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2nd-November-2011-G20Dharamshala, India: - In a matter of a few hours, Tibet supporters in 60 cities worldwide will come together for the ‘Global Day of Action', an initiative by Stand Up For Tibet, by which supporters will sign a pledge of solidarity against Chinese rule and repression in Tibet. Not coincidentally, the pledge for action comes at the opportune time when Chinese president, Hu Jintao will make his way to the G20 summit, scheduled to take place in France from 3-4 November.

Around 180 Tibet support groups worldwide, are joining the "ENOUGH! Global Intervention for Tibet" demonstration in order to shine a light upon the oppressive situation in Ngaba County, where Tibetans are being stripped of extremely imperative human rights, including the freedom of speech, religion and the right to obtain information. The protest initiative has been co-signed by a coalition of more than 180 Tibet-related organizations on five continents, and calls for serious action on the part of global leaders in solving the crisis.

Since its first summit in 1999, the G20 has become a principal forum in the discussion and remedying of global economic issues between industrial and emerging-market countries. This year, in Cannes, the eyes of the world turn to the Group of Twenty to take a stand for the Tibetan issue, which has reached a critical point with the self-immolation of 5 monks in Eastern Tibet since March 2011. The desperate acts of these monks have fueled agitations and protests by empathizers all over the globe.

During the Summit, Tibetans in exile, Chinese and Vietnamese communities, and supporters will stand in solidarity with Tibetans and call upon the global leaders to reprimand the violations of the Chinese government against the people of Tibet and work towards the creation of multilateral diplomatic measures to remedy the situation. The pro-Tibet activists also ask that Chinese heads resume a dialogue with the Dalai Lama and his representatives regarding genuine autonomy for Tibet, call off the censorship and restriction of international media in Tibet and suspend interference in the monasteries in the Sichuan province.

This massive show of solidarity and esprit de corps will take place today, on the eve of the summit, in over 22 countries, including Australia, the US, Germany and France.

On October 31, 50 Tibetans and supporters demonstrated outside the Federal Chancellery in Berlin, demanding diplomatic intervention and that Chancellor Angela Merkel condemns China's repressive measures across Tibet at the G20. Tibet Initiative Deutschland also organized a candlelight vigil at the event.

In a stance that is at the cornerstone of Buddhist ideology, the Dalai Lama called for a non-violent resistance in the face of Chinese oppression, which has only increased since the occupation in 1959. Paying no respect to the demands of Tibet and other governments, China's policies have steadily become more and more ruthless. It seems that the only solution to a free Tibet is divine or global diplomatic intervention, the latter of which will be called for at the world-stage in Cannes. "The silence of the world and Governments on the repression of Tibetan Buddhism and vilification of the Dalai Lama by Beijing are a daily reminder of the way corporate greed overrides human rights in global affairs", said Bob Brown, an Australian Green Party senator.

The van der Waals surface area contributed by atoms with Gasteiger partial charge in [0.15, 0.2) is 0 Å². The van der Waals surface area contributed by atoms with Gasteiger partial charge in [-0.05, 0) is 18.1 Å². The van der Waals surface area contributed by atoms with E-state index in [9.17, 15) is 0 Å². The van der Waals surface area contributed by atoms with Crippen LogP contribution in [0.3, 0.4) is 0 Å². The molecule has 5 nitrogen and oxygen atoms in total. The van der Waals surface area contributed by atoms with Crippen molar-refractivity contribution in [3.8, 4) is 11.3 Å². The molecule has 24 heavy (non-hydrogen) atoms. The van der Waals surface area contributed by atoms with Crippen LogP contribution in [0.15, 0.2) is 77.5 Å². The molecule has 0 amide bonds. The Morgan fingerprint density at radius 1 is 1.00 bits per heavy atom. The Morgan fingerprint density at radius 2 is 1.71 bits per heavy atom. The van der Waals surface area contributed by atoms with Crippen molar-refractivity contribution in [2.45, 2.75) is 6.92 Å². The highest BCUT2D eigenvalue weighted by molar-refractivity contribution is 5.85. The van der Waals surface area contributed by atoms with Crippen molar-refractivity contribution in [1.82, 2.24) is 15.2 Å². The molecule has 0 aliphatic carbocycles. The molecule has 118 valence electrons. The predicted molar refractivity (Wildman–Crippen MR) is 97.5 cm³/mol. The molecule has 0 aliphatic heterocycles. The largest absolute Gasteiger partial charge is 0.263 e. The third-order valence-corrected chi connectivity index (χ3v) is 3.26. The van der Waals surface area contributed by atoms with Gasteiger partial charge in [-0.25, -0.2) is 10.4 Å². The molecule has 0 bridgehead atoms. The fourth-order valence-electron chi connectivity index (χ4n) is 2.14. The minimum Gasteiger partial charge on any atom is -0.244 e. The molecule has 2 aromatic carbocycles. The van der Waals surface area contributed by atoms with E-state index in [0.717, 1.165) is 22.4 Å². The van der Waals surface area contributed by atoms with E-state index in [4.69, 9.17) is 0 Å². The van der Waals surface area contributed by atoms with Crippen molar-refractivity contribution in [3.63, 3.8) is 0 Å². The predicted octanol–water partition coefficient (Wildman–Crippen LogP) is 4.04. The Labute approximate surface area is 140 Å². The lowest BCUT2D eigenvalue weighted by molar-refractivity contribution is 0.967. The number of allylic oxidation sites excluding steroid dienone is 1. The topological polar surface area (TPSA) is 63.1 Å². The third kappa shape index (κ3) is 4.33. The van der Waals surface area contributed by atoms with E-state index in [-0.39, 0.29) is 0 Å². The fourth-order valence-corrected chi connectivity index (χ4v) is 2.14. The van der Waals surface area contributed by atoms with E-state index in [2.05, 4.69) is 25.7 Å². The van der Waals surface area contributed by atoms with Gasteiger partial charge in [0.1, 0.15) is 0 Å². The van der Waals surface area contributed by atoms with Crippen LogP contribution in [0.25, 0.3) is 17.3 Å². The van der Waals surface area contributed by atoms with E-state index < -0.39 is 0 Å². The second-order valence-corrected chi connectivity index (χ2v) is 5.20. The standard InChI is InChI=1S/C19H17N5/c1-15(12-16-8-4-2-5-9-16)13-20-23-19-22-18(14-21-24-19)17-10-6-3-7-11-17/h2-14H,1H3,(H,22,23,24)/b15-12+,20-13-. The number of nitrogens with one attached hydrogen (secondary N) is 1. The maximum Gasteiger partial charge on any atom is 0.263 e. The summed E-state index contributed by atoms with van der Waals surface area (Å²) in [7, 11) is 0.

Early Tuesday, Nepalese police detained more than 60 Tibetan refugees for demonstrating outside a monastery near Kathmandu and shouting anti-China slogans in support of the Buddhist monks who self-immolated. General Chattraman Singh Gurung has promised his counterparts in China to never allow "anti-Chinese activities" to take place in Nepal, his reassurance having created a tighter leash on the 20,000 plus Tibetan exiles in Nepal.

In the capital of India, Students for a Free Tibet in alliance with Chalk Tibet, are organizing a protest that will take place at several venues around Delhi today, including Kashmiri Gate Metro, Delhi University and India Gate. The demonstrations will involve street theatre and flash mobs.

Further North, in the seat of the Dalai Lama in exile, 5 major Tibetan NGOs, including the National Democratic Party of Tibet, Tibetan Women's Association and Students for a Free Tibet-India, held a press conference today to call for a ‘more coordinated multilateral approach, including a joint demarche'. In a sweeping wave of support, celebrities, politicians and many imminent individuals including Archbishop Desmond Tutu and musicians, Radiohead have joined the 20,000 strong in demanding immediate, definitive action for Tibet.

The tsunami of supporters rising up across the globe is proof of the valiant spirit of the Tibetan struggle. ‘Enough!' sing the chorus of supporters, but will the G20 politicos sing the same tune?

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